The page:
Emirati students show off engineering prowess for UAE Innovation Challenge 2014
Inside a marquee, Salem Al Marri leans over a table covered in paper, tools and two miniature aeroplanes, perspiring. Around him, groups of students murmur with anticipation. He writes ‘1337’ on the side of one of the planes, and takes it outside. The 19-year-old, and six teammates, are about to see if their unmanned aircraft is up to the task of winning a student engineering competition. They throw it into the air and watch it propel itself upwards, emitting a high pitched wail.
This is UAE Innovation Challenge 2014, the fourth of its kind. It was held in the capital this week, in an attempt to encourage more Emiratis to pursue careers in science, technology, engineering and mathematics (Stem).
The Innovation Challenge brought together almost 100 students from across the country compete in teams to build the best unmanned aircraft. It was organised by the Higher Colleges of Technology (HCT), in conjunction with the aerospace company Northrop Grumman and Abu Dhabi Autonomous Systems Investments (Adasi).
Doug Raaberg, the chief executive for Northrop Grumman in the UAE, says the competition’s main aims were to encourage diversity, increase Emirati participation in Stem fields and foster international partnership.
“To date, a total of 308 Emirati students have participated in this competition,” he says. “I’m very excited about this because it began with 63 students in 2011. We’ve grown successfully from 72 students in 2012 to 77 students in 2013 and now we’ve had the most exciting jump of all – 96 students.
“The UAE is going to make a tremendous impact on the world in terms of aviation and science and the skill sets that are needed to do that requires the leaders that are out there on the field today.”
The 14 teams began with little or no hands-on experience of building autonomous vehicles. However, they worked with HCT staff and Northrop engineers for six months in preparation for the event.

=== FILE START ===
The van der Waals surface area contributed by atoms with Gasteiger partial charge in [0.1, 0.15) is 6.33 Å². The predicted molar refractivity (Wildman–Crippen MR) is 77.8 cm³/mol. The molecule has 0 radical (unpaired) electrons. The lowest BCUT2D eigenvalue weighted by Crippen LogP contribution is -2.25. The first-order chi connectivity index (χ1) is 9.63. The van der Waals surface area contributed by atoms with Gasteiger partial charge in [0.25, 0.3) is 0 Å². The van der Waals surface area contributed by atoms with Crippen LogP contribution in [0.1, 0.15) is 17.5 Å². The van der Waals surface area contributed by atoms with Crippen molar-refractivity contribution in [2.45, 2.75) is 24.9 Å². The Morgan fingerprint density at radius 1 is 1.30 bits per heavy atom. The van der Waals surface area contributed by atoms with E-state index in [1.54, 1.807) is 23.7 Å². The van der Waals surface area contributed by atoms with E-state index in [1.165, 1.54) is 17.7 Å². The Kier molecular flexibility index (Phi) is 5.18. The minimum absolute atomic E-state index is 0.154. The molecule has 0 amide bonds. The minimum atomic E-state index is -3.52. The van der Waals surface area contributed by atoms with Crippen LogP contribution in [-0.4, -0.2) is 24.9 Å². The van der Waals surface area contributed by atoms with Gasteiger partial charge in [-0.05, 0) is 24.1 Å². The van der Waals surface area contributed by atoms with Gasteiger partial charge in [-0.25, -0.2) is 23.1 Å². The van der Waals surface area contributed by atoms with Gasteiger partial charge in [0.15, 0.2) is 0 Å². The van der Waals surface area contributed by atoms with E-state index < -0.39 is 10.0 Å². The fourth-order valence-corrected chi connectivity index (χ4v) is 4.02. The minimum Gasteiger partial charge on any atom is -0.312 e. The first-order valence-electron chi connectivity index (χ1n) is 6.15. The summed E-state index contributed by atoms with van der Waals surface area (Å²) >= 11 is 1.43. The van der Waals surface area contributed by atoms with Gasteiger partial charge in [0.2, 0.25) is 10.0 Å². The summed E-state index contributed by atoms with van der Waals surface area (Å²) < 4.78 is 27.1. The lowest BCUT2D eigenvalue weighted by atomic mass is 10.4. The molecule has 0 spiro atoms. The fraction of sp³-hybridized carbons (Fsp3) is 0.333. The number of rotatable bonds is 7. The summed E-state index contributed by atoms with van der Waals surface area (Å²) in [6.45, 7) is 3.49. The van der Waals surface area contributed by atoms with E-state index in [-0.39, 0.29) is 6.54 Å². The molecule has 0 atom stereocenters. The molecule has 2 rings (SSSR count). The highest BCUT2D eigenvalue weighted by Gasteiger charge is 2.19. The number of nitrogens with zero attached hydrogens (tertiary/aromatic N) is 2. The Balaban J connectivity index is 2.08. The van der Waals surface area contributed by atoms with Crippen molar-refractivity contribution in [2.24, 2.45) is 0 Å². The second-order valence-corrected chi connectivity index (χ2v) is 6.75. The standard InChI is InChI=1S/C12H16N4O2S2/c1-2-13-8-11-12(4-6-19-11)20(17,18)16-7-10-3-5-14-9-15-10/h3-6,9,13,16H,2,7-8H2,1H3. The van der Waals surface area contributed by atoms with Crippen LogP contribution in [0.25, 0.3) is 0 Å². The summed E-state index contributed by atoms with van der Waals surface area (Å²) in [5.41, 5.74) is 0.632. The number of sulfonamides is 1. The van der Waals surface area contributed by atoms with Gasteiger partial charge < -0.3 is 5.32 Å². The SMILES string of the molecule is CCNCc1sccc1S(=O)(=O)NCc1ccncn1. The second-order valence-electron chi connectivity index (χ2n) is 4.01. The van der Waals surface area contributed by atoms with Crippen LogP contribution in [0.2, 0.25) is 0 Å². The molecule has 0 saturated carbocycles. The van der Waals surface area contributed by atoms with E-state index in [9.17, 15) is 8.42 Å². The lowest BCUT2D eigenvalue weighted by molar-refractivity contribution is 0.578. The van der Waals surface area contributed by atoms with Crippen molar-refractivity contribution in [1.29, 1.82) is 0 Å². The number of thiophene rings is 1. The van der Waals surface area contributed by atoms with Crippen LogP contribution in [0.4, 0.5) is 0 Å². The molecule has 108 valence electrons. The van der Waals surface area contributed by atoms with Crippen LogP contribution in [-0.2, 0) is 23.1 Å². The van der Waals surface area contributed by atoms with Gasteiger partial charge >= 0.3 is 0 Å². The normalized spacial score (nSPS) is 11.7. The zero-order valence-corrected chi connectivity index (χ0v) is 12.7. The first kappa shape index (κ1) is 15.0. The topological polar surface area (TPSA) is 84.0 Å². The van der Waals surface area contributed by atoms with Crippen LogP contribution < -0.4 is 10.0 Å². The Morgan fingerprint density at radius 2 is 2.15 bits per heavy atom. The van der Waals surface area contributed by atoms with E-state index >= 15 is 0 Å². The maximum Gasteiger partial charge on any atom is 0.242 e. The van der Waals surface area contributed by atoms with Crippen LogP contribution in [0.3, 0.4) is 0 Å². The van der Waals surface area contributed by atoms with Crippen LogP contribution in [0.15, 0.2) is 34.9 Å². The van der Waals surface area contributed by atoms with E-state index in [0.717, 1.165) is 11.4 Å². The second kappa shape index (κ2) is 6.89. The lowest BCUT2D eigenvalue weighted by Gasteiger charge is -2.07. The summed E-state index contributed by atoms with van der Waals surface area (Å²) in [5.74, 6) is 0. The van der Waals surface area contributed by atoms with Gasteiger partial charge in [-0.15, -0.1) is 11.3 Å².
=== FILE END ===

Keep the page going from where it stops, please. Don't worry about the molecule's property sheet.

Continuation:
Sultan Karmostaji, HCT’s director of Abu Dhabi Colleges, says that in the past, young Emiratis often pursued administrative jobs over those in the fields of science and technology because they were perceived to be easier.
“But,” he adds, “the higher government created Abu Dhabi Science Festival because there is a sense that if you make the science and technology hands on and interesting, students will come”.
He says the hands-on approach of the Innovation Challenge helps to build on the classroom education that students gain at university.
In terms of female participation in Stem subjects, it is surprisingly high.
“We have more than 150 women studying in Men’s Colleges because sometimes we have logistical problems – we cannot just create another aviation lab in the Women’s College, and we have one in the Men’s College. So they say, ‘no problem, we’ll take provision from our parents and we’ll study in the Men’s College’.”
The Adasi representative Fahad Al Absi says the process of encouraging Stem learning is a gradual one because although anybody can study science, not everyone understands what they can achieve through it.
“A lot of graduates, even up to postgraduates or masters in engineering, are not actually developing the next amazing engine that we are going to use in our commercial flights. This initiative is just the beginning of what could become a larger movement towards allowing people to dream beyond what they study, and allowing people to implement, create, innovate,” he says.
Support from the government and foreign entities, helps universities and colleges to gain exposure, he adds, which will in turn facilitate more grants and will expose more young Emiratis to the benefits of studying Stem subjects.
To date, the competition’s most successful team has been the Emirates Robotics Team from Dubai Men’s College, which won in both 2011 and last year.
This year’s team included a mix of both experienced and new entrants. One such first-timer is Mr Al Marri, a second-year electronic engineering student and the team’s leader.
“Starting from scratch, the design takes a day and then the building takes a day or two,” says Mr Al Marri. “We made this one in less than 14 hours. We crashed around seven aircrafts, so we know what we’re doing now.”
The orange aircraft, named “1337” – a video-gamer’s slang for Elite – stayed in the air for more than 13 minutes. However, the team was penalised for not meeting all its objectives, reducing the time to eight minutes.
“I found myself working until night because I wanted to win this with my team,” adds Mr Al Marri. “I think I went beyond my limits. I had limits – ‘today, I’ll work for two hours’ – but then I find myself working for eight hours without a break. I never thought I could do that.”
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Updated: April 23, 2014 04:00 AM